Employee can be removed only for wilful absence: SC

A government employee, who remained absent unauthorisedly from duty, can not be proceeded against until, the authorities proved that his absence was willful and was not result of some compelling circumstances, the Supreme Court has said.

A Bench of justices G S Singhvi and S J Mukhopadhaya passed the significant verdict while setting aside the order of dismissal made by the authorities against K B Parmar, an Intelligence Bureau officer.

“The question whether ‘unauthorised absence from duty’ amounts to failure of devotion to duty or behaviour unbecoming of a government servant cannot be decided without deciding the question whether absence is wilful or because of compelling circumstances.

“If the absence is the result of compelling circumstances under which it was not possible to report or perform duty, such absence cannot be held to be wilful. Absence from duty without any application or prior permission may amount to unauthorised absence, but it does not always mean wilful.

“There may be different eventualities due to which an employee may abstain from duty, including compelling circumstances beyond his control like illness, accident, hospitalisation, etc.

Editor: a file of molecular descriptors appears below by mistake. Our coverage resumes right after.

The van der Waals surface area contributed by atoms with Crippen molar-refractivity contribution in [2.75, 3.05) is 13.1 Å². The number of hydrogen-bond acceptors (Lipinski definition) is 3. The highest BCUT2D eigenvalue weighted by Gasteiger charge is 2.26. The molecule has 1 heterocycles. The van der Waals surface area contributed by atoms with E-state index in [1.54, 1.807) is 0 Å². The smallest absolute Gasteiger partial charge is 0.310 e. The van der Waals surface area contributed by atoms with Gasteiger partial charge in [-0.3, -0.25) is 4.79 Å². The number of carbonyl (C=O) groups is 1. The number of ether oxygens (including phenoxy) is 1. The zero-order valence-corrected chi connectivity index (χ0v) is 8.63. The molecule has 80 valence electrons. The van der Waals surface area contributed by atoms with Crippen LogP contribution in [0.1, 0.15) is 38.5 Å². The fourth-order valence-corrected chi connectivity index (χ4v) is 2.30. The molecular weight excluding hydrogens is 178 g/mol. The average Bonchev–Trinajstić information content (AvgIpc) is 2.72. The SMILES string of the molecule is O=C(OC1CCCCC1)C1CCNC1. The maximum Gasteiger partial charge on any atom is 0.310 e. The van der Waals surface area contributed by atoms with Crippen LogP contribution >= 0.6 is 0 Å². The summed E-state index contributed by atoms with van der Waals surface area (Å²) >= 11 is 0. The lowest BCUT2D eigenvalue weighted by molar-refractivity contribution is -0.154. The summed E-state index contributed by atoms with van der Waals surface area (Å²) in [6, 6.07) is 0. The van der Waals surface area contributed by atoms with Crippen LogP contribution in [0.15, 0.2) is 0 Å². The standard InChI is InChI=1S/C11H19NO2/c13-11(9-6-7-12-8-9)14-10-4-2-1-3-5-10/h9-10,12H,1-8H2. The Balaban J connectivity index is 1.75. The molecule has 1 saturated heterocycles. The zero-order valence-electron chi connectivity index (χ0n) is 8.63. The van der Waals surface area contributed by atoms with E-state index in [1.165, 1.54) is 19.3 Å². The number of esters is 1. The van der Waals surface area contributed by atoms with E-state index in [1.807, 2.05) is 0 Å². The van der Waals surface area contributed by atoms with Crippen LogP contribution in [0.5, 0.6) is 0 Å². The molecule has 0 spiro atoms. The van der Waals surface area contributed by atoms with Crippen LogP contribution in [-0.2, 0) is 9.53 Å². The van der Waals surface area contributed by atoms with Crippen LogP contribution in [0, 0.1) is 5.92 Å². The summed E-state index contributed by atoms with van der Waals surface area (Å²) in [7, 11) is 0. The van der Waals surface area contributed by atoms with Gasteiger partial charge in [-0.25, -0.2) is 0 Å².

“But in such case the employee cannot be held guilty of failure of devotion to duty or behaviour unbecoming of a government servant,” Justice Mukhopadhaya said, writing the judgment.

The apex court also made it clear that the disciplinary authorities would not be able to take departmental proceedings against the employee for misconduct if they failed to prove that the absence was a wilful one.

The Bench ordered for reinstatement of Parmar, who worked as security assistant, allowing his appeal against the Gujarat High Court’s order of 2005.

The high court had affirmed the decision of the Central Administrative Tribunal which had rejected his plea against the removal order passed on December 2, 2003. He was charged with unauthorised absence from duty under Central Civil Services (Conduct) Rules, 1964. In the present case, the apex court’s Bench concluded that the Inquiry Officer as well as disciplinary authority on appreciation of evidence though held that the Parmar was unauthorisedly absent from duty but failed to hold the absence was wilful, and therefore wrongly held him guilty.

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